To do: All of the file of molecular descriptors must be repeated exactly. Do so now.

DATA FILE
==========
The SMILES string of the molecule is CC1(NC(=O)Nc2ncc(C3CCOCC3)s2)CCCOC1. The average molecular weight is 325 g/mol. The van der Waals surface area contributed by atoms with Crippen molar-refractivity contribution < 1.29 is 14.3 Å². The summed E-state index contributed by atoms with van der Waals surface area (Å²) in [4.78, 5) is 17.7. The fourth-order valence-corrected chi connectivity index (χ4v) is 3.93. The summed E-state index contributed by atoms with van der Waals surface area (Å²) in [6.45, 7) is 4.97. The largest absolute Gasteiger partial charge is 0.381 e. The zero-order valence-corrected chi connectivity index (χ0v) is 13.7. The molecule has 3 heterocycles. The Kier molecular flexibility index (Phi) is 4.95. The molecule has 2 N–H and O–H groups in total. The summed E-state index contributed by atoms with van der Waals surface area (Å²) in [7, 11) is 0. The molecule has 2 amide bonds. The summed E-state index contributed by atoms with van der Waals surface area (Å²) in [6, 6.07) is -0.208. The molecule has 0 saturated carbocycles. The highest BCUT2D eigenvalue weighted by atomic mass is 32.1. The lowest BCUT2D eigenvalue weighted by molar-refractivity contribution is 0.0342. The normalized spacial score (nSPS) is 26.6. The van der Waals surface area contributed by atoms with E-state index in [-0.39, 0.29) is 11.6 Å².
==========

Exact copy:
The SMILES string of the molecule is CC1(NC(=O)Nc2ncc(C3CCOCC3)s2)CCCOC1. The average molecular weight is 325 g/mol. The van der Waals surface area contributed by atoms with Crippen molar-refractivity contribution < 1.29 is 14.3 Å². The summed E-state index contributed by atoms with van der Waals surface area (Å²) in [4.78, 5) is 17.7. The fourth-order valence-corrected chi connectivity index (χ4v) is 3.93. The summed E-state index contributed by atoms with van der Waals surface area (Å²) in [6.45, 7) is 4.97. The largest absolute Gasteiger partial charge is 0.381 e. The zero-order valence-corrected chi connectivity index (χ0v) is 13.7. The molecule has 3 heterocycles. The Kier molecular flexibility index (Phi) is 4.95. The molecule has 2 N–H and O–H groups in total. The summed E-state index contributed by atoms with van der Waals surface area (Å²) in [7, 11) is 0. The molecule has 2 amide bonds. The summed E-state index contributed by atoms with van der Waals surface area (Å²) in [6, 6.07) is -0.208. The molecule has 0 saturated carbocycles. The highest BCUT2D eigenvalue weighted by atomic mass is 32.1. The lowest BCUT2D eigenvalue weighted by molar-refractivity contribution is 0.0342. The normalized spacial score (nSPS) is 26.6. The van der Waals surface area contributed by atoms with E-state index in [-0.39, 0.29) is 11.6 Å².